For continued and consistent success, your business needs a reliable phone system. For years, ISDN phone systems have fulfilled this role and met the communications needs of many businesses.

However, the time has come for you to replace these systems. In this post, we’ll look at ISDN phone systems in more detail and show you why VoIP is the best alternative.

What is ISDN?

ISDN is the acronym for Integrated Systems Digital Network. Introduced in 1986, ISDN is a further development of POTS or Plain Old Telephone Service and upgraded traditional landlines to digital lines.

It’s a set of communication standards that allows you to make phone calls, video calls, transmit data, and use data by using digital transmission through the Public Switched Telephone Network (PSTN).

With the increased adoption of VoIP systems, the VoIP market is expected to reach $102.5 billion by 2026.

How Does ISDN Work?

Like traditional phone lines, an ISDN line is plugged through a POTS line. However, in contrast to traditional phone lines that provided a single line, ISDN splits the copper line into several digital channels. This then allows you to make and receive calls or transmit data using a single physical line.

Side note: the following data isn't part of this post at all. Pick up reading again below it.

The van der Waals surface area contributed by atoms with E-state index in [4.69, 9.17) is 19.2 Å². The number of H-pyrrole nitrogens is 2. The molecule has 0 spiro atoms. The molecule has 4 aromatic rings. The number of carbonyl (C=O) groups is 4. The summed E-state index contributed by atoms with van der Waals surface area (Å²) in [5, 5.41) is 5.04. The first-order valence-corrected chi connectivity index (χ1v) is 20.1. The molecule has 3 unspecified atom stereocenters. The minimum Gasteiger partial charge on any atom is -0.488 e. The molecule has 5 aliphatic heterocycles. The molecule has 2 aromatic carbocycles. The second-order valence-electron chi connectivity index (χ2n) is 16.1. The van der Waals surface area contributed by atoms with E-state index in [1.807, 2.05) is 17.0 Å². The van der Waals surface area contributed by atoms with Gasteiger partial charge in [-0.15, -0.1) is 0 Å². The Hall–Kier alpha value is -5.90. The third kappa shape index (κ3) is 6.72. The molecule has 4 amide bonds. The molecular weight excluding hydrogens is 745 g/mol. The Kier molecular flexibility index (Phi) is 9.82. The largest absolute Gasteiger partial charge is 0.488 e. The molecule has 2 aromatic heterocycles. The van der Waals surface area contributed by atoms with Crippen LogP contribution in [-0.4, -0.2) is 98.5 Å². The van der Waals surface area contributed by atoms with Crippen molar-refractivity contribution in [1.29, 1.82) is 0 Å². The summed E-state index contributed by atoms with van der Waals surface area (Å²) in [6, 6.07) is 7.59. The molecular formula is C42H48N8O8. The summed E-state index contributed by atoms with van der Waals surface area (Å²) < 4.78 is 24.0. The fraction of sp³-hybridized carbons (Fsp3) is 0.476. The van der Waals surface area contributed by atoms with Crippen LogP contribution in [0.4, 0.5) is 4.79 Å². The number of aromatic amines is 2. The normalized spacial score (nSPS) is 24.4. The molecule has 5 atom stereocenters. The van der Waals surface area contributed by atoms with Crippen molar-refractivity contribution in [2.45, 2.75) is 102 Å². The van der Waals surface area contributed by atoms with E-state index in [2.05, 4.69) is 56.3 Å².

What Are the Types of ISDN?

Now that we’ve seen what ISDN is and how it works, let’s look at the different types of ISDN in more detail. Here, it’s important to note that the two main types are Basic Rate Interface and Primary Rate Interface, while Broadband ISDN was never widely adopted.

Basic Rate Interface (BRI)

Basic Rate Interface or BRI is the basic or entry-level ISDN option as is suited to voice-grade telephone services or standard internet connectivity. As such, it offers ISDN services at a lower cost and is regarded as the best option for small businesses or home use.